Nahema is a perfume that I am struggling to wrap my head around. Part of the problem is that it smells nothing like the image I had built up in my head based on descriptors used over and over in the many reviews on this famous perfume, words like “lush”, “honeyed”, “sexy”, and “bombastic”. On my skin, it reads as a pale, vegetal rose choked back by a bush of oily green thorns and the pale green talc of hyacinth. In fact, it bears more than a passing resemblance to the spicy, resinous green floral of Chamade than to other perfumes in the fruity, oriental rose category such as Amouage’s Lyric Woman.
My first impression was not favorable. But I persisted, knowing that some of the classic Guerlains can take years of testing before truly understanding and loving the perfume. After weeks of sustained testing from my decant, I began to notice an interesting thing – Nahema comes alive as a rose only in its far sillage. I sprayed some on as a mid-course refresher during a family lunch, and my niece nearly swooned. “What do you smell?” I asked her. “Roses, big red roses, and maybe some fruit?”, she replied, “Definitely spices too. Oh, it is so beautiful!”
Ever since then, I’ve wondered if I am hunting the mystical rose in Nahema the same way I hunted for Mitsouko’s peach for a whole year – that is, in completely the wrong way, with my nose pressed anxiously against my wrist, like a detective looking so hard for a clue that he fails to notice the obvious. Perhaps Nahema’s rose just needs some room to breathe and unfold into being, on her own time. It’s funny, but I expected Nahema to be simpler than Mitsouko, which it is, but I hadn't expected the main advertised note to be so damn elusive.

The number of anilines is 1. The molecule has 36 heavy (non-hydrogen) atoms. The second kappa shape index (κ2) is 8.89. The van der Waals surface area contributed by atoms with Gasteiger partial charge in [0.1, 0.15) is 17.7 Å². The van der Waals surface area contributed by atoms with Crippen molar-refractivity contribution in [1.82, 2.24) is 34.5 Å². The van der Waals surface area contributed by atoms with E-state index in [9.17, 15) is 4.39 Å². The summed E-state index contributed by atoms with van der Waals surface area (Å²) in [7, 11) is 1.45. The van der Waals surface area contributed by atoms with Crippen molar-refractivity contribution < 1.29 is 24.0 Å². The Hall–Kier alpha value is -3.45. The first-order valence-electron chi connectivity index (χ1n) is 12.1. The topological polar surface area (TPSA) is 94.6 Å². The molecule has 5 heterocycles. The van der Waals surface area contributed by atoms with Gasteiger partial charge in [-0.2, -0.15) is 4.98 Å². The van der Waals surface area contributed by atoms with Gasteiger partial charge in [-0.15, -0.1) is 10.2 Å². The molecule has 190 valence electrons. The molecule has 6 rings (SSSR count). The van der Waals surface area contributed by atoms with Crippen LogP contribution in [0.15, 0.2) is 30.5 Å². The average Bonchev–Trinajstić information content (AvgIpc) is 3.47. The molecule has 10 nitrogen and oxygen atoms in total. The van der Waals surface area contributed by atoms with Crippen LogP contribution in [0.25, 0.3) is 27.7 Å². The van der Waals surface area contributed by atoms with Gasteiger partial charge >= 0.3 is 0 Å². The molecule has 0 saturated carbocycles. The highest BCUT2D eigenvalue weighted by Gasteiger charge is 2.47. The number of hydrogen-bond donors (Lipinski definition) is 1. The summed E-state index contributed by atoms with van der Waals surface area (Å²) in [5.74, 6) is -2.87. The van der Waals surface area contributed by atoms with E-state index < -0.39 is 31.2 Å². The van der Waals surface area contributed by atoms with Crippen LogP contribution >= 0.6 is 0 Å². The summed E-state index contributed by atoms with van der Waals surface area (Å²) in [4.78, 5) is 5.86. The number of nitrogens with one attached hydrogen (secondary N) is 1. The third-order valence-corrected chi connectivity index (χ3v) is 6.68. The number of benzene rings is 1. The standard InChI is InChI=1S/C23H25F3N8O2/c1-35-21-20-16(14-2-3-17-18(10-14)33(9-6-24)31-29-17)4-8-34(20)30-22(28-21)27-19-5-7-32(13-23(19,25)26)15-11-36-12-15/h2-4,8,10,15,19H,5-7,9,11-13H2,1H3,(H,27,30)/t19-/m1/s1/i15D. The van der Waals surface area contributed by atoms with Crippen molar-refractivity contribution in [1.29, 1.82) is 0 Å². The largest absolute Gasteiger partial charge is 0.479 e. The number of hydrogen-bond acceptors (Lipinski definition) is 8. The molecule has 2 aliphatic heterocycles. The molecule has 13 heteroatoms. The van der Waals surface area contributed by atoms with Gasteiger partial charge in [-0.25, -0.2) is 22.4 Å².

As always with Guerlain classics, the concentration and the vintage of the version one is testing tend to differ wildly. This certainly holds true for Nahema. I have a small decant of the 1980’s Parfum de Toilette and a 2ml bottle of the pure parfum (modern, I believe). The Parfum de Toilette is green, tart, and strident all the way through, and recalls Chamade more than anything else. Here and there in the PDT, I do catch whiffs of a pale, chalky rose and some fruit, but on the whole, it is not particularly inviting.
The pure parfum is much better, and presents itself as an exuberantly fruity, winey, almost decaying rose and peach or passion fruit combination. However, it lacks the bombastic punch I had been expecting of a perfume so stuffed with different varieties of rose oils that Thierry Wasser of Guerlain thinks that if IFRA caught wind of it, it would be immediately deemed a “Weapon of Mass Destruction”. Neither the pure parfum nor the PDT give me any hint of the famous red rose dripping in honey and fruit that I’d read so much about, and longed for.
Layered, the pure parfum and the Parfum de Toilette do eventually come together to provide an image of a rose – the green talc of the poisonous hyacinth suggesting the thorns, the rotting fruit and wine of the pure parfum suggesting the petals. Luca Turin said of Nahema in the Guide that it is too complex to analyze, and that the first few minutes are like “an explosion played in reverse: a hundred disparate, torn shreds of fragrance propelled by a fierce, accelerating vortex to coalesce into a perfect form that you fancy would then walk towards you, smiling as if nothing had happened.” Reading his words, I long for his experience of Nahema, because I wanted it to be mine too – but I simply can’t match it to the polite, muted, oddly sour mixed green floral I am smelling.
I'm kind of amazed at how boring an expensive parfum extrait can be on my skin. Aside from a brief moment when there was a hint of Mitsouko, it settled into smelling like peach Jell-O and never varied. Sadness.